Objective: This study aimed to investigate the current prevalence and determinants of psychological distress and the association of distress with general information, character strengths, medical coping, and social support in Chinese adolescents and young adults (AYAs) aged 15-39 years with cancer.
Methods: A multicenter survey was carried out. Eight hundred and nine patients completed the Chinese version of the National Comprehensive Cancer Network distress thermometer (DT), the three-dimensional inventory of character strengths, the medical coping modes questionnaire, and the Social Support Rating Scale.
Results: The current prevalence of psychological distress in Chinese AYAs with cancer was 83.4%. Binary logistic regression analysis showed that gender, age, educational level, marriage, monthly income, exercise intensity, cancer classifications, treatments, self-control, confrontation, avoidance, and subjective support were all associated with distress. AYA cancer patients who were female, younger, or divorced or had a lower monthly income, education level, or exercise intensity were more likely to have higher level of distress. Compared to AYAs with other cancer classifications, patients with digestive system malignancies, breast cancers, and head and neck malignancies had a higher prevalence of distress. Patients receiving chemotherapy or radiotherapy were more likely to be distressed. The higher the self-control, confrontation, avoidance, and subjective support scores were, the lower the prevalence of distress was among AYA cancer patients.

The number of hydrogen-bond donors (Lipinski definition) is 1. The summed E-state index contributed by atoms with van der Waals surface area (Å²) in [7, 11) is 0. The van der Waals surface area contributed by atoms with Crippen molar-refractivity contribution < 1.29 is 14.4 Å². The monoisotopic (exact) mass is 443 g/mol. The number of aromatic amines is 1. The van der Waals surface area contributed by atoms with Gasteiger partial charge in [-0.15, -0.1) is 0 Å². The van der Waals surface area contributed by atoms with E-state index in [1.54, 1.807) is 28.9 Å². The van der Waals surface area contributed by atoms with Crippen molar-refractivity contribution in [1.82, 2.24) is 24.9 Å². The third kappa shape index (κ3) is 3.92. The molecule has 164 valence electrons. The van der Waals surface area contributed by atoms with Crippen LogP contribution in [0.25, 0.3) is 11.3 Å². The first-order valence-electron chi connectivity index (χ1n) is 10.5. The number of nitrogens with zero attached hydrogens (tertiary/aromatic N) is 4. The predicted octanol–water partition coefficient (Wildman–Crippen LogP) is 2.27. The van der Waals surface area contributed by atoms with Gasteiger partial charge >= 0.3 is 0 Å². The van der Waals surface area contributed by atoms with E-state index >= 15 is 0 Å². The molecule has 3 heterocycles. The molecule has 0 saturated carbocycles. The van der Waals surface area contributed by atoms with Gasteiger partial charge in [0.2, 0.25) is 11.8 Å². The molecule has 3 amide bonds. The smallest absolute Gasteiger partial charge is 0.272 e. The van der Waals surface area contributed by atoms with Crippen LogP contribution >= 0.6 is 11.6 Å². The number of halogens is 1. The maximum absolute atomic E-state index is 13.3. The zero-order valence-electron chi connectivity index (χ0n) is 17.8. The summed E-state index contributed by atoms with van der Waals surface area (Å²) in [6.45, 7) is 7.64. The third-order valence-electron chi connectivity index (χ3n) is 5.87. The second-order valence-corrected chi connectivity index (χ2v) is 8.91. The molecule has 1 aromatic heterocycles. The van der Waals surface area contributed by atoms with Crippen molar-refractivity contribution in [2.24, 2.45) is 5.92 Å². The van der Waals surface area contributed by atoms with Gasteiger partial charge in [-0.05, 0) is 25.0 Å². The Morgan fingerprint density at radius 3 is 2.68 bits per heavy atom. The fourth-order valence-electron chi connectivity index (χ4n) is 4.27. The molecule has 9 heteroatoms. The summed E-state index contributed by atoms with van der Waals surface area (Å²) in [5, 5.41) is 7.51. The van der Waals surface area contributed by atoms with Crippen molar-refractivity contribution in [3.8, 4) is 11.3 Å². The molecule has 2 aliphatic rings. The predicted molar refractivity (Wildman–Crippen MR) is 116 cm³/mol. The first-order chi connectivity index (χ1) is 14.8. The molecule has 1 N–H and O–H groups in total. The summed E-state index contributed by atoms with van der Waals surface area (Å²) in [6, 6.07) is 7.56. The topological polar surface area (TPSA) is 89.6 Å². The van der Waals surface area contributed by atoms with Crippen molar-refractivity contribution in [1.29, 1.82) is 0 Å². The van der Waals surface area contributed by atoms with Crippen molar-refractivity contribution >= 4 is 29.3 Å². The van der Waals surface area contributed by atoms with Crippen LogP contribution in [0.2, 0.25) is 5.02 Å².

Conclusions: The prevalence of psychological distress in AYA cancer patients was relatively high. Potential interventions targeting exercise intensity, character strengths, medical coping, and social support may decrease the prevalence of psychological distress in this patient population.
Keywords: Adolescent and young adult; cancer; character strengths; distress; medical coping; social support.
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